She was the GOP candidate for Illinois secretary of state in 1978
Sharon Sharp, whose accidental entry into politics started with a $10 loan from Donald Rumsfeld, ran for Illinois secretary of state in the late 1970s and was the state's lottery director under Gov. Jim Thompson.
Mrs. Sharp, 69, died of lung cancer Sunday, July 5, at Northwestern Memorial Hospital, said her son, Christopher "Kip" Sharp. She lived on the city's Gold Coast.
Mrs. Sharp had held posts in the Elk Grove Township and Cook County Republican organizations, and was the Elk Grove Township clerk, when she was slated as the GOP candidate for secretary of state in 1978.
She mounted a tough campaign and put up thousands of dollars of her own money, but was trounced by incumbent Alan Dixon. Saddled with campaign debts and figuring the party owed her one, she traveled to Springfield to see Thompson about a job, her son said.
The governor named her his special assistant for women, and she later became deputy director of marketing with the Department of Commerce and Community Affairs. In 1987, Thompson tapped her to run the state's lottery after the highly regarded Rebecca Paul left to start a lottery in Florida.
"She was bright and engaging, and she had a salesperson's [demeanor], which is what you have to have as lottery director," Thompson said. "She was free-spirited and a lot of fun to be with."
Mrs. Sharp introduced a second weekly Lotto drawing and several games to widen the lottery's appeal, and was a tireless booster for the games. "I don't know anyone who got on the radio at 5 in the morning more often," her son said. "She was a tremendously hard worker."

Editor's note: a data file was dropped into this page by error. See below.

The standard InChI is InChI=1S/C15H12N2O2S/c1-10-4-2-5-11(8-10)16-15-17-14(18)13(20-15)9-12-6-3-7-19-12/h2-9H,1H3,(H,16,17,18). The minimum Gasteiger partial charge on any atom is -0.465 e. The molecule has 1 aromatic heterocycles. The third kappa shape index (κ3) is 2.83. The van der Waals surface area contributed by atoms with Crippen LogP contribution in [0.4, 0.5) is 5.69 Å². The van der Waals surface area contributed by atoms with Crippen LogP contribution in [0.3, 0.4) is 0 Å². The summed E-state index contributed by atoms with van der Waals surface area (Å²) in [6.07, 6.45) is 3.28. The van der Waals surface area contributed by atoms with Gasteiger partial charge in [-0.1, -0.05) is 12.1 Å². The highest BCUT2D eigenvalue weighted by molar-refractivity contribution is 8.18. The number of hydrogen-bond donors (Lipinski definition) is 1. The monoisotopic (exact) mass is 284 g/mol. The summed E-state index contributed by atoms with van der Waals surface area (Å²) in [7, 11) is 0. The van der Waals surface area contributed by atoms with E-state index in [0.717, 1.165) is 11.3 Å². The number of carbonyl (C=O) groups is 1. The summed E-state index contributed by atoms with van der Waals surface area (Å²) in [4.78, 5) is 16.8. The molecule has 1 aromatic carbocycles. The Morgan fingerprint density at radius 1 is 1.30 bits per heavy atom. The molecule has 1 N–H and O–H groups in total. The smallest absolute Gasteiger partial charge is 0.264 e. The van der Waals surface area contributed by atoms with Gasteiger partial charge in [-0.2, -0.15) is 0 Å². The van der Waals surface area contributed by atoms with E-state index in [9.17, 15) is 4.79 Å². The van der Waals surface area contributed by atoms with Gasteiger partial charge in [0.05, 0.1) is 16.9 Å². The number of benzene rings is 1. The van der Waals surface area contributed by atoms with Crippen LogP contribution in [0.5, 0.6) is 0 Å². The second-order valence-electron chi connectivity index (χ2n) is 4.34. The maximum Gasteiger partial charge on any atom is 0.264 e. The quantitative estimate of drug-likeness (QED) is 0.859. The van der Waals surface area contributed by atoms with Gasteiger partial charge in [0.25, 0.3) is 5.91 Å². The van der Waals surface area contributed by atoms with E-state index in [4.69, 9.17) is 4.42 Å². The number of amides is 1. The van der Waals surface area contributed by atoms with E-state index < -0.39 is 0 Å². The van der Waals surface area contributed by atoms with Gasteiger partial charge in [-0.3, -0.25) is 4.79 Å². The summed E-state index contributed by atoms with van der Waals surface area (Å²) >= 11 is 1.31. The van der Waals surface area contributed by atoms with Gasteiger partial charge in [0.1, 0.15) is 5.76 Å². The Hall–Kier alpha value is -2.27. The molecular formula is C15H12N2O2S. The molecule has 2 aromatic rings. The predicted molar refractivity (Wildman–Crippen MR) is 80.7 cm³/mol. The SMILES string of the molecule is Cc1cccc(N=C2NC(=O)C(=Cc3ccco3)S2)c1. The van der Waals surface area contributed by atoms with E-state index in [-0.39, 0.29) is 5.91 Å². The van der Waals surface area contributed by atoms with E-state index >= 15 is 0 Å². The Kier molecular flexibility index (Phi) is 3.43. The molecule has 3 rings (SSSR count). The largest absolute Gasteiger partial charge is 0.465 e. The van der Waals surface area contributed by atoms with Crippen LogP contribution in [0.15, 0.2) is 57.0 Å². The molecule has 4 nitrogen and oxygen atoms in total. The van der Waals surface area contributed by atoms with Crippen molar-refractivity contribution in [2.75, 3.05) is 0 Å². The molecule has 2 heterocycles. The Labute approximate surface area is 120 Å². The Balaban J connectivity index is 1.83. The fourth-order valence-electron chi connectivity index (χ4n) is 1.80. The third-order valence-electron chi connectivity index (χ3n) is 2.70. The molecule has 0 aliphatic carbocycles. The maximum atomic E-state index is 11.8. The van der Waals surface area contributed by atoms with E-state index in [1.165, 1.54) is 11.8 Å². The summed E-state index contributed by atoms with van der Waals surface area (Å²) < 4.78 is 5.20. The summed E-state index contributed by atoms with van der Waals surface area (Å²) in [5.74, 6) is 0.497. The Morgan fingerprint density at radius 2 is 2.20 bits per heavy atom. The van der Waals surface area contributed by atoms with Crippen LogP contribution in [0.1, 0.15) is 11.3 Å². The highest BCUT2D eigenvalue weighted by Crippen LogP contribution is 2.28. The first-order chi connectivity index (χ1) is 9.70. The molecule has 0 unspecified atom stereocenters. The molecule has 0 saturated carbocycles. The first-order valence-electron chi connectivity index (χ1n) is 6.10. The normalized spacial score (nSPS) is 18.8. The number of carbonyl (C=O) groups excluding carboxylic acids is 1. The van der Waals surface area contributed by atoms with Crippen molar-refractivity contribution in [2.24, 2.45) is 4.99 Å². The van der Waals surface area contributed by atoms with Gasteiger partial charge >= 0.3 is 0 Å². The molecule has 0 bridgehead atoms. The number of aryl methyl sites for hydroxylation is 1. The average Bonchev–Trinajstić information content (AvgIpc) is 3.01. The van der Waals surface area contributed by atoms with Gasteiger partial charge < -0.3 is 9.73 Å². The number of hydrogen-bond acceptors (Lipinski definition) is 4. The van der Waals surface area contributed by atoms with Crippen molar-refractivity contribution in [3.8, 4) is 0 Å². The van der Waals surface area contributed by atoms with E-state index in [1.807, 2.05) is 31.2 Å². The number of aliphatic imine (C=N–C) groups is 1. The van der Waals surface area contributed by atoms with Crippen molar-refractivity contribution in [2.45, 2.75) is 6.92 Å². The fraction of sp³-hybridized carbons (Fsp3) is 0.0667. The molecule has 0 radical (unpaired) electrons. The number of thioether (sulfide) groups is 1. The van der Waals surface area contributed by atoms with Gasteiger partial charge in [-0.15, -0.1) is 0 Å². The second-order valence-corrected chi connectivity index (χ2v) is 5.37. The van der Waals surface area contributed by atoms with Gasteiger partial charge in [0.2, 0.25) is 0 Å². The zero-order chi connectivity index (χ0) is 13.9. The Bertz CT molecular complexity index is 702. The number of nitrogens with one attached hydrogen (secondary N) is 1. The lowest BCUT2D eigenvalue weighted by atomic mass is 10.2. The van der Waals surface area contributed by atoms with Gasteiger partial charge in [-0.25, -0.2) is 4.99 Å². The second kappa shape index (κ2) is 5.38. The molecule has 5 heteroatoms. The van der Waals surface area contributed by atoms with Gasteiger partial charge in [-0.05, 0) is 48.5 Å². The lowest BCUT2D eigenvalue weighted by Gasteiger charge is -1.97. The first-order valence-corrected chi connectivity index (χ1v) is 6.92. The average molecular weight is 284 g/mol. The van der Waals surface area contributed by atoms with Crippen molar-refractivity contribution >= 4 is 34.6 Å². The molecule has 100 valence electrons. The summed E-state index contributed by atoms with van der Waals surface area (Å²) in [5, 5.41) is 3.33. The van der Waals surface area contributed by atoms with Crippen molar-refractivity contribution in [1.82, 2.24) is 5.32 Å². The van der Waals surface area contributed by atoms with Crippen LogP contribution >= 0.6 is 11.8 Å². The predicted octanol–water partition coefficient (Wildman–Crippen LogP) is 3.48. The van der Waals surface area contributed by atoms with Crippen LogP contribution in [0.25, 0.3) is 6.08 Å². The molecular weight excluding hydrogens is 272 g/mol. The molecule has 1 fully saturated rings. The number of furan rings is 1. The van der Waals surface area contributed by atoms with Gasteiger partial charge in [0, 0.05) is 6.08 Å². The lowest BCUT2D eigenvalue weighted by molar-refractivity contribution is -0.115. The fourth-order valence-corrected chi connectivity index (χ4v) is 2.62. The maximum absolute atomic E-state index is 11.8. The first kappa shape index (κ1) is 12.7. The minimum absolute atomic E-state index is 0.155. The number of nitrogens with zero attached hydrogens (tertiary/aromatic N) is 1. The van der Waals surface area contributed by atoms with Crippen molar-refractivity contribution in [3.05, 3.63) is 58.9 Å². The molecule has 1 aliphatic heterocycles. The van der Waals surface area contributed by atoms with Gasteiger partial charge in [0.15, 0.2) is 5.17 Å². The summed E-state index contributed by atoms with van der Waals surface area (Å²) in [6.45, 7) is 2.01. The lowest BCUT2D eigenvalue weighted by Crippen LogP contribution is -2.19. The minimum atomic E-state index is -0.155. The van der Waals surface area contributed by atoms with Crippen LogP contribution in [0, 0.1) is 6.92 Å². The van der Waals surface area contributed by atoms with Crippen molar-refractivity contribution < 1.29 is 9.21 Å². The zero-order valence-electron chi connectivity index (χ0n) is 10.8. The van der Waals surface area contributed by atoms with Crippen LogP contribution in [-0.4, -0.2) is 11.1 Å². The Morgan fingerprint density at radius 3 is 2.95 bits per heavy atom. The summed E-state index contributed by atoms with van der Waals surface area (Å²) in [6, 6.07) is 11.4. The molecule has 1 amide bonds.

She resigned from her post in Illinois in 1991 and took over as director of the California lottery a few months later. "That might have been her proudest moment, because she didn't know anyone there and it's a political game," her son said.
In her two years running California's lottery, she boosted revenue for what had been a financially challenged enterprise.
"She was so bright and so good at organizing and advertising," said Paul, who now runs the lottery in Tennessee. "She also understood political sensitivities, what today they'd call corporate responsibility. You want to raise as much money as you can for education, but you want to do it responsibly."
After resigning in California in 1993, Mrs. Sharp consulted with lotteries in a number of states as well as in Russia and South Africa, her son said. She also worked with private companies.
The former Sharon Barts grew up in South Bend, Ind., and briefly attended nursing school before finding she didn't care for the sight of blood, her son said. Her boyfriend Don Sharp picked her up from the school and took her home, where her father asked, "What are you going to do now?"
She married and moved to the Chicago suburbs with her husband, who owned a life insurance brokerage.
Her political career can be traced to a winter day in the late 1960s, when she drove to O'Hare to pick up her husband, only to find his flight had been diverted because of a snowstorm.
Her two young children were hungry and crying, but she had no money with her. Rumsfeld, then a congressman, happened along and lent her $10, demurring when she asked his address so she could pay him back.
She remembered his name, and when she later saw he was giving a speech at an Elk Grove Township Republican Organization event, she showed up to pay him back.
She took the opportunity to sign up as a volunteer and became active in the party. A couple of years later, she went back to school to get an associate's degree in journalism from Harper College in Palatine. Her political work and her run for secretary of state transformed a shy housewife, her son said.
"That whole running for office made a big difference," her son said. "She really blossomed through that."
Don Sharp died in 2006.
Survivors also include a daughter, Laura Brackett; a sister, Susan LaFrenz; and two grandchildren.
Services will be private.
Sharon Sharp, former director of the Illinois and California lotteries, died at age 69.